Our puppy, Charlie, hasn’t quite learned to bark yet.
He makes lots of noises, especially when he’s settling down to sleep. He’ll sigh, and squeak, and make long, drawn-out sounds of sweet contentment. It’s hilarious and adorable.
He also does a “rrrrruuuuuuugggggghhhhh” growl when he meets somebody new. It’s not an aggressive sound; it’s more like curiosity mixed with caution.
Every once in a while, he’ll make a short yip that sounds a little bark-ish. And, I’ve heard him truly bark, quietly, hesitantly, once or twice, echoing our other, older dog, Mollie. But Charlie doesn’t bark on his own. He’s definitely not much of a barker, at least so far.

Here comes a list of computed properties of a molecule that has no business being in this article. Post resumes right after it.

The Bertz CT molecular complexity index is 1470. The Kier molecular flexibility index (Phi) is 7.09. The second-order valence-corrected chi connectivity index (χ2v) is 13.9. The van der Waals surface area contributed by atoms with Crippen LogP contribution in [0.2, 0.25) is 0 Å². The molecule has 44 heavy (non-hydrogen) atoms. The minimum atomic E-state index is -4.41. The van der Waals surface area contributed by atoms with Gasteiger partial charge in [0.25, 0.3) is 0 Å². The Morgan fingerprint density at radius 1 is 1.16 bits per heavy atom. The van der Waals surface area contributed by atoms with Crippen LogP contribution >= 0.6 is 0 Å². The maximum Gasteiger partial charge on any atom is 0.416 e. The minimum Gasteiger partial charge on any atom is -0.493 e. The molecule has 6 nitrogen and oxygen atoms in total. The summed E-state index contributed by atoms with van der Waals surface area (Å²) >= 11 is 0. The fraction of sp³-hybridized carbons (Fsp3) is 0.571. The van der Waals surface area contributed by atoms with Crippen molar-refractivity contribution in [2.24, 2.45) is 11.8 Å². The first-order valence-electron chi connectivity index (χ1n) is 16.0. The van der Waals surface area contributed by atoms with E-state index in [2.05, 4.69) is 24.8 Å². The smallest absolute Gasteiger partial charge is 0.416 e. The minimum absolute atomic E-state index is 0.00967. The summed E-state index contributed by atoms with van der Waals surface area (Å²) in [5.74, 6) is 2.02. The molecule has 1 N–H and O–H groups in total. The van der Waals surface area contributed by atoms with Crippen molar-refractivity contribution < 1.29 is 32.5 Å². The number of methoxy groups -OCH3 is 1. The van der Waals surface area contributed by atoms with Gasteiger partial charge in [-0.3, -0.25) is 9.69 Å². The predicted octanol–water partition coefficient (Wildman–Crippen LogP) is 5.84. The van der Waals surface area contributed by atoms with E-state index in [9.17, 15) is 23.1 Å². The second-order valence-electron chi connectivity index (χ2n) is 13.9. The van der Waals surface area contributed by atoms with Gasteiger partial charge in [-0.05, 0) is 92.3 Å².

Mollie, on the other hand, barks all the time. She barks at squirrels. She barks at neighbors walking their dogs in front of our house. She barks at the mailman, and the cats, and even at us, if we’ve been out of the house and are coming back inside. Sometimes, she’ll just randomly let loose with a bark, and we can’t figure out why.
I’m actually okay with Charlie not barking. Mollie does enough barking for the two of them. She’s sort of the spokesdog, the big sister who tells the story. The alpha. She gives the verbal cues, and Charlie follows along.
I suspect that Mollie is also good with this arrangement. Mollie and Charlie are good companions now, but there’s still a bit of jealousy from time to time. Mollie’s gone from Only Dog to Older Dog. It’s been an adjustment, this learning to share toys and snacks, walks and sleeping spaces, attention and affection.
One day, Charlie will probably become a little more verbal. He’ll most likely have more to say. As long as he understands, however, that Mollie gets to have her say first and loudest, I think everything will work out just fine.